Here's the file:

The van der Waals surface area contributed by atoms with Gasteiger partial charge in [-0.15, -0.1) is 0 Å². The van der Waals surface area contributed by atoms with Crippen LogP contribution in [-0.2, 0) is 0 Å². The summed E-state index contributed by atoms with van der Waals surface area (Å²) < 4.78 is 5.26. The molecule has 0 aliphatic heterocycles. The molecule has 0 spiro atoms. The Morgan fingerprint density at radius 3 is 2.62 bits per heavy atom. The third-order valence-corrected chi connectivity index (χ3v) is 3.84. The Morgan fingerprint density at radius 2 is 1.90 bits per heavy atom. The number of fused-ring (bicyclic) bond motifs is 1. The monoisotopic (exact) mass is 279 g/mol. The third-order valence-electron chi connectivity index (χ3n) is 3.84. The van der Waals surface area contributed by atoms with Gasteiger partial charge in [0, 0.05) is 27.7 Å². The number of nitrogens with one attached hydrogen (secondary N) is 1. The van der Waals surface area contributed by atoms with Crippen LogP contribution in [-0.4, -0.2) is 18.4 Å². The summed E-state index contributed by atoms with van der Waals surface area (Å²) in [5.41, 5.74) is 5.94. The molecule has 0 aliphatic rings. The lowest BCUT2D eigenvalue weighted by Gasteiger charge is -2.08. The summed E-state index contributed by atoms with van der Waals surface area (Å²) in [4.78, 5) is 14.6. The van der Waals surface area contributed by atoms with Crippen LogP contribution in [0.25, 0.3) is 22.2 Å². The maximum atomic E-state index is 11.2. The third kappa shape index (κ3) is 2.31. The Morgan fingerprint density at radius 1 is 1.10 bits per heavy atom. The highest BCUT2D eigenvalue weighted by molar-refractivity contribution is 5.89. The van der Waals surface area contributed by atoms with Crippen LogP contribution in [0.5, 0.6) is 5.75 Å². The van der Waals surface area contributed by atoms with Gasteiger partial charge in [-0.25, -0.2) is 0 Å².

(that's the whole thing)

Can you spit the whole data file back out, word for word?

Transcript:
The van der Waals surface area contributed by atoms with Gasteiger partial charge in [-0.15, -0.1) is 0 Å². The van der Waals surface area contributed by atoms with Crippen LogP contribution in [-0.2, 0) is 0 Å². The summed E-state index contributed by atoms with van der Waals surface area (Å²) < 4.78 is 5.26. The molecule has 0 aliphatic heterocycles. The molecule has 0 spiro atoms. The Morgan fingerprint density at radius 3 is 2.62 bits per heavy atom. The third-order valence-corrected chi connectivity index (χ3v) is 3.84. The Morgan fingerprint density at radius 2 is 1.90 bits per heavy atom. The number of fused-ring (bicyclic) bond motifs is 1. The monoisotopic (exact) mass is 279 g/mol. The third-order valence-electron chi connectivity index (χ3n) is 3.84. The van der Waals surface area contributed by atoms with Gasteiger partial charge in [0, 0.05) is 27.7 Å². The number of nitrogens with one attached hydrogen (secondary N) is 1. The van der Waals surface area contributed by atoms with Crippen LogP contribution in [-0.4, -0.2) is 18.4 Å². The summed E-state index contributed by atoms with van der Waals surface area (Å²) in [5.41, 5.74) is 5.94. The molecule has 0 aliphatic rings. The lowest BCUT2D eigenvalue weighted by Gasteiger charge is -2.08. The summed E-state index contributed by atoms with van der Waals surface area (Å²) in [4.78, 5) is 14.6. The van der Waals surface area contributed by atoms with Crippen LogP contribution in [0.25, 0.3) is 22.2 Å². The maximum atomic E-state index is 11.2. The third kappa shape index (κ3) is 2.31. The Morgan fingerprint density at radius 1 is 1.10 bits per heavy atom. The highest BCUT2D eigenvalue weighted by molar-refractivity contribution is 5.89. The van der Waals surface area contributed by atoms with Crippen LogP contribution in [0.5, 0.6) is 5.75 Å². The van der Waals surface area contributed by atoms with Gasteiger partial charge in [-0.25, -0.2) is 0 Å².